Finally, their would be in such a program a need for an owner/player, manual of sorts. Every game has one, right? Recently,  faslanyc in Surveying the Field: Guides and Manuals, wrote about the possibilities of the manual.

we are interested in the possibility that landscape and architectural practice might move away from the plan set and capital project as the sole primary document for design and towards a more open arrangement defined by the manual.  As Brett Milligan of F.A.D. and Rob Holmes of Mammoth recently noted, we had a chance to work this idea out a bit in the most recent issue of MonU.

He went on to contrast two genres: guides  and manuals. Whereas “the guide is a commercial endeavor” focused on identification the “emphasis of the manual is technique- the manner and ability of a person to employ the specialized skills to execute specific procedures.  The manual is instrumental and operational”  Then closing with “When the maintenance manual- already a part of traditional design projects, albeit a neglected and unglamorous part- is considered in conjunction with the theoretical and speculative efforts to construct landscapes that are more open, performative, and adaptive over time, the manual might be repositioned in design projects as the primary document, with plans becoming secondary.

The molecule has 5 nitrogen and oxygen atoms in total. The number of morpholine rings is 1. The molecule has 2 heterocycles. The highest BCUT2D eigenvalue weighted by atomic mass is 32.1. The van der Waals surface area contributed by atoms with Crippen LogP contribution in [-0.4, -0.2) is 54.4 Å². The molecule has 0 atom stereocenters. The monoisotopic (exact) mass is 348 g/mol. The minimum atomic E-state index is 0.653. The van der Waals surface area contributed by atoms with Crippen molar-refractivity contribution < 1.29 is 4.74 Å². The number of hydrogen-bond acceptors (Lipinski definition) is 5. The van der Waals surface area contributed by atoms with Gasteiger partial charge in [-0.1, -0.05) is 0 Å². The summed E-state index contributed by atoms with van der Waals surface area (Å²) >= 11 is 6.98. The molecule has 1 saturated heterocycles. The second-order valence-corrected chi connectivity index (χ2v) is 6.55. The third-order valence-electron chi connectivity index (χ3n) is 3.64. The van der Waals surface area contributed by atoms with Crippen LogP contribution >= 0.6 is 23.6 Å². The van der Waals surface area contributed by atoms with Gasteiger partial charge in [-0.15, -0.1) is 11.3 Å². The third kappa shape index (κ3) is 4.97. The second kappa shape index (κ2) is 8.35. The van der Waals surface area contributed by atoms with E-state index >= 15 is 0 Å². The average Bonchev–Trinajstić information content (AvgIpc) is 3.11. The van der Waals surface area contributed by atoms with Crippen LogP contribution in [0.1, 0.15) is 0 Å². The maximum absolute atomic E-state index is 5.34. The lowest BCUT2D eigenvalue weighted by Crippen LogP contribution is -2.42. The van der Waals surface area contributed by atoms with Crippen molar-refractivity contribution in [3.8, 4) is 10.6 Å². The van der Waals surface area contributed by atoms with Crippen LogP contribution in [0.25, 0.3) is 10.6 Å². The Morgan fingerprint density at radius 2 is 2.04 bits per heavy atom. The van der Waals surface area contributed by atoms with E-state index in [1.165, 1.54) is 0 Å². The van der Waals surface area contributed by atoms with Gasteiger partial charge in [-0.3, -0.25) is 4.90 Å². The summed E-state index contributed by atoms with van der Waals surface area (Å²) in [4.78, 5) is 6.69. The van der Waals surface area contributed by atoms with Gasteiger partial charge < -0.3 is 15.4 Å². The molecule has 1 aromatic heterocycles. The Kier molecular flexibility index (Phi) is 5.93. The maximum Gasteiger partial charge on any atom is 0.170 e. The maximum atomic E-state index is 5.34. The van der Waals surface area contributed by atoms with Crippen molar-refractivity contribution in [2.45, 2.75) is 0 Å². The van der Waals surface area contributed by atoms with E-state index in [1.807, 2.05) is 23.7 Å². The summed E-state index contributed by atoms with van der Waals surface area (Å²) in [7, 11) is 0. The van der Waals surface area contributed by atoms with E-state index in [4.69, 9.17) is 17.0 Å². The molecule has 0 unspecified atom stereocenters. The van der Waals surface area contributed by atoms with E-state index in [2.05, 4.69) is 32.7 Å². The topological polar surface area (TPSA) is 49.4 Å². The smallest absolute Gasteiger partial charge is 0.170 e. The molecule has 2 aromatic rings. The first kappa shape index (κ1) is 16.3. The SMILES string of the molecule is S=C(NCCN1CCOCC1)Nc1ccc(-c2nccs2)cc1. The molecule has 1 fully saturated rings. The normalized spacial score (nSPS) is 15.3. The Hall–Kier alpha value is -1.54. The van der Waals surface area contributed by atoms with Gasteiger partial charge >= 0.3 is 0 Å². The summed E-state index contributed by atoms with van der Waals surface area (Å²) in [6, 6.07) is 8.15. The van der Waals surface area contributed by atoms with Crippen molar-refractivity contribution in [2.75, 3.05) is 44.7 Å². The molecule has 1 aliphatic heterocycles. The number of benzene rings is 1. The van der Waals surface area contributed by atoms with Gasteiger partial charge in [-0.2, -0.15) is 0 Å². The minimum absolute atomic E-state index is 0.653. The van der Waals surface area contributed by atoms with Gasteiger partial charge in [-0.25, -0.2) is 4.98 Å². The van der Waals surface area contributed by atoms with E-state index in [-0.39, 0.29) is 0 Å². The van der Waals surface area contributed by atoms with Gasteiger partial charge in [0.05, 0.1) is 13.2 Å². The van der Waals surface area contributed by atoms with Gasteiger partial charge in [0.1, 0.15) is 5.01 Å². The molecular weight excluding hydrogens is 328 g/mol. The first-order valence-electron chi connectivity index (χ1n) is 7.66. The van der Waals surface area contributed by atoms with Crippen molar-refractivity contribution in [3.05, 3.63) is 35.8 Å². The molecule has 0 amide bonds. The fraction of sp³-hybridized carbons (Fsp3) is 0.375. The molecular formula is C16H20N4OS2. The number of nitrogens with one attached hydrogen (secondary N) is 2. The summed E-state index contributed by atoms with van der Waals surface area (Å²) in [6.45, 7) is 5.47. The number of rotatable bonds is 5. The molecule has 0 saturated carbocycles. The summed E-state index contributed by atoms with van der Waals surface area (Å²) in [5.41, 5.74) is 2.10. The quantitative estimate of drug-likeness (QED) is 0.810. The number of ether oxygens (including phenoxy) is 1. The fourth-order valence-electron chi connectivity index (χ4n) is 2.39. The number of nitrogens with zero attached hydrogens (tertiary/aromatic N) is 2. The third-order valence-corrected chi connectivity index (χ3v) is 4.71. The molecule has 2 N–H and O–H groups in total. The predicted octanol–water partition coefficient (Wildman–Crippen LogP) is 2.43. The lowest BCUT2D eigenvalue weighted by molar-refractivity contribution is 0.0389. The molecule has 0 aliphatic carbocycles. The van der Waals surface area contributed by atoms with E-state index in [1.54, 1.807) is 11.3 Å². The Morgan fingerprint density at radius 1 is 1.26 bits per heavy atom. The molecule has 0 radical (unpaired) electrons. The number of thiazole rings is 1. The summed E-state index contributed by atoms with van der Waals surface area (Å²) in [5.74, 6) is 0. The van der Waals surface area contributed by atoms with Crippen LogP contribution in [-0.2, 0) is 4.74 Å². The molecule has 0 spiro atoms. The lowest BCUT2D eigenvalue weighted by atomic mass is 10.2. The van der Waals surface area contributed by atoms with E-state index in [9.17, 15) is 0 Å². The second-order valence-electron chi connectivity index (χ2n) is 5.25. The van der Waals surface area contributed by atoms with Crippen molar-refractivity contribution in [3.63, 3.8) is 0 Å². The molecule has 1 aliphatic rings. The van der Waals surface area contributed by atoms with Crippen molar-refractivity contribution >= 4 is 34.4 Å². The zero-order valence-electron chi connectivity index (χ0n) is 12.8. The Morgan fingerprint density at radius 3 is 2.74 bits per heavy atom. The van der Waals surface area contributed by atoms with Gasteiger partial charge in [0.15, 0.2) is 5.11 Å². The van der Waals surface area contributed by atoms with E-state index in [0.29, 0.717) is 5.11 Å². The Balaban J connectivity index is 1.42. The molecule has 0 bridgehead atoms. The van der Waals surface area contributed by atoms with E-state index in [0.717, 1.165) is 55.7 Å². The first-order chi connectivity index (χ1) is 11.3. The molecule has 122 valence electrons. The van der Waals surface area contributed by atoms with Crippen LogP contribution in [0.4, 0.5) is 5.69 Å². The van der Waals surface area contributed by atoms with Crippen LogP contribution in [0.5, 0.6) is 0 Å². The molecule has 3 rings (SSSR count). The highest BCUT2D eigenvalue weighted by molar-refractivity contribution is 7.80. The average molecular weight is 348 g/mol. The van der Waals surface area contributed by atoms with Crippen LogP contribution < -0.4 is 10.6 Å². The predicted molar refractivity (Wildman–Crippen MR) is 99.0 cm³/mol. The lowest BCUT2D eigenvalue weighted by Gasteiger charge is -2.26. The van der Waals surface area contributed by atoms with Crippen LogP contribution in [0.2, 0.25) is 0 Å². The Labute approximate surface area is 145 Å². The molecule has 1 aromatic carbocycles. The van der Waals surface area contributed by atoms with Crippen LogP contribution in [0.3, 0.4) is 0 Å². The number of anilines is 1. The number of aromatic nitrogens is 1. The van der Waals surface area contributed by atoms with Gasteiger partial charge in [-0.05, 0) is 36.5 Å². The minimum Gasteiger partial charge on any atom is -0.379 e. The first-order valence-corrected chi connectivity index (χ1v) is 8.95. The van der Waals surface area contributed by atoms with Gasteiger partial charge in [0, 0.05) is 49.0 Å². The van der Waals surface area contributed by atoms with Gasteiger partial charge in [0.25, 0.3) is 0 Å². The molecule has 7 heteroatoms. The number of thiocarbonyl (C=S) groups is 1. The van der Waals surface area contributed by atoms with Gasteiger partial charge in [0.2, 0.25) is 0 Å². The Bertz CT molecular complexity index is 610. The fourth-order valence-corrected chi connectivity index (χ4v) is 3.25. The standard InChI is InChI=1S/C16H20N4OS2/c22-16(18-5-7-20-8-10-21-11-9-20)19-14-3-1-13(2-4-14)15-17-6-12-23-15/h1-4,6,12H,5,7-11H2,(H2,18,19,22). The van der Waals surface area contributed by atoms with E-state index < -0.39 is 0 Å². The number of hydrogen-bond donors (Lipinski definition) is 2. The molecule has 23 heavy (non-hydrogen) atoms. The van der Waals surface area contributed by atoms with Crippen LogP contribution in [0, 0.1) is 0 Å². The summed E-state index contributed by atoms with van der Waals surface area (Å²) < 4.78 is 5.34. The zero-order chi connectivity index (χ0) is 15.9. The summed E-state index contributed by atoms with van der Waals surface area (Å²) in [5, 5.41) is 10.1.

In conclusion what is the importance of manuals?  I would argue that particularly in the current economic times of austerity the importance of manuals is increased. For after all aren’t manuals more about manual (labor) rather than capital (flows). Many people also have more time than money now. Even in my case a manual could be a tool for strategizing. For the manual helps to sort the easily achievable from the more prophetically desired. In the end a manual can perhaps be thought of as a document focused more on the how to (including whens and wheres) than the final what. Yet, I would like to think that the manual can also be a form of critical speculative design as others have already articulated more clearly